The Vikings didn’t need Donovan McNabb, and vice versa. So the veteran quarterback was released Thursday in a move that was beneficial to both parties.
McNabb gets a chance to join another team that needs a quarterback. The Vikings get to fine-tune their attention on rookie starter Christian Ponder and Joe Webb, a raw but athletic backup who, unlike McNabb, was expected to be on the roster beyond January.
Coach Leslie Frazier praised McNabb for his successful career and how he handled being benched after the team started 1-5. Frazier said he thinks McNabb still has a future in the NFL, but hesitated when asked if he thought McNabb could still be a starter.
“I’m not certain about that,” Frazier said. “It depends on … every team is so different and what their needs are, so a lot depends on the team he goes to; if he goes to another team.”
Frazier and McNabb have known each other since they were together in Philadelphia, McNabb as the starting quarterback and Frazier as a defensive assistant. Frazier pushed hard to get McNabb signed as a one-year stopgap veteran who could make the Vikings competitive while bridging the gap to Ponder, the team’s 12th overall draft pick this year.
“Looking back and just knowing Donovan and knowing his history, I don’t think I would have done anything different,” Frazier said. “Knowing the circumstances and the situation we were in coming into the season with the offseason being what it was, that familiarity went a long ways toward making that decision so I don’t think I would have done it any differently.”
Asked what went wrong with McNabb, Frazier deflected blame away from the quarterback, as he did when he announced the decision to bench McNabb earlier this season.
“You guys watched our games that he started,” Frazier said. “There were a lot of factors contributing to our not winning ballgames. As I mentioned when I made the change, it wasn’t all about Donovan. That’s been proven along the way. There are a lot of other areas on our team that need to be going in the right direction in order for us to have success. It’s not just the QB position.”
–It’s getting tougher by the day for coach Leslie Frazier to project a positive outlook during a 2-9 season that reached an even lower low Tuesday when four key contributors ended up on injured reserve.
“I don’t know many times you’d ever see four guys go on injured reserve on the same day; it just doesn’t happen very often to anybody,” Frazier said Wednesday as the Vikings returned to practice in preparation for Sunday’s game against the Broncos at Mall of America Field. “But in our business, there are no excuses, as you know. You got to line up and play. Nobody is going to feel sorry for you. We really believe in that next-man-up mentality.”
Of course, the Vikings are running out of men. Or at least ones that are any good and are familiar to the Vikings. On Tuesday, long-snapper Cullen Loeffler (fractured lower back), receiver Michael Jenkins (knee) and safeties Husain Abdullah (concussion) and Tyrell Johnson (torn hamstring) were placed on injured reserve.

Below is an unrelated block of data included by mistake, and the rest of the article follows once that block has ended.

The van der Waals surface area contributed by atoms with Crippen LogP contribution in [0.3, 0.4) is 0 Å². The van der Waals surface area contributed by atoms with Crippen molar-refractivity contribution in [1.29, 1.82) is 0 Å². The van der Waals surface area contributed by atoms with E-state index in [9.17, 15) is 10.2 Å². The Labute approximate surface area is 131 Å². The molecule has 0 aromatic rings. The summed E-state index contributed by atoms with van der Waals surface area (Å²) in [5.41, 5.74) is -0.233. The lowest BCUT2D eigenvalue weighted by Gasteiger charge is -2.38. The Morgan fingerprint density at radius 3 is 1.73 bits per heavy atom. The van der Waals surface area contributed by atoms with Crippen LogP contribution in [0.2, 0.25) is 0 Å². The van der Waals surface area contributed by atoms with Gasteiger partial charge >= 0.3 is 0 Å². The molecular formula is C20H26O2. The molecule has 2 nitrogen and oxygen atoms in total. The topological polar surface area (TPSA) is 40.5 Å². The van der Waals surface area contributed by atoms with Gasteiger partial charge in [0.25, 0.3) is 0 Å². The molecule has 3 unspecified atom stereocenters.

Defensively, rookie sixth-round draft pick Mistral Raymond will start and be backed up by Jarrad Page, a six-year veteran who was signed off the street on Tuesday. Page started for Philadelphia earlier this season before being released. At cornerback, Benny Sapp, who was out of work just two weeks ago, could become the fourth different player to start at left cornerback if Asher Allen (shoulder) doesn’t heal in time.
Meanwhile, the pickings are just as slim at receiver. With Jenkins going down, the Vikings have only one receiver — Percy Harvin — with more than nine catches on the season. Harvin, a slot receiver, is the No. 1 receiver by default.Devin Aromashodu, who has nine catches, is the No. 2 receiver, and veteran journeyman Greg Camarillo, who has four catches, becomes the No. 3 receiver.
The team also will be working in rookie sixth-round draft pick Stephen Burton on Sunday. Burton made the team despite a horrendous training camp. He was on the practice squad the first seven weeks. After spending three weeks on the active roster, he was released last week and then re-signed when Jenkins was injured.
The Vikings, however, go into the Denver game thinking they can beat the surging Broncos if their run defense remains gap sound and contains unconventional quarterback Tim Tebow.
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“It’s kind of like defending the Wildcat on every play,” defensive end Brian Robison said. “You can’t lose your gap or Tebow can really make you pay for it. With him, you have two guys in the backfield who can really run with it.”
Frazier was asked what his mindset is heading into this game. A loss would mark the worst start in franchise history, topping the 1961 expansion team’s start.
“I think our team has been fighting week in and week out,” Frazier said. “We haven’t made enough plays to get over the top in some games. I’m more angry with myself in not being able to get us to where we need to be so we wouldn’t be 2-9. But I think our guys have fought week in and week out and tried to put us in a position in the fourth quarter to have a chance to win games. We just have to find a way to get over the hump and find some confidence and build on that. Hopefully, that will be this weekend.”
Frazier said he won’t have time to figure out what he should have done better until after this season.
“Maybe when the season is done, I’ll be able to go back and reflect on some of the things that have occurred this season and try to ascertain what could have been done differently so we don’t find ourselves in this position again,” he said. “As you’re going through the season, you’re getting ready week to week and you’re trying to come up with a game plan and a plan to try and get the guys to fight hard every week. I’ll have a better assessment when we’re done.”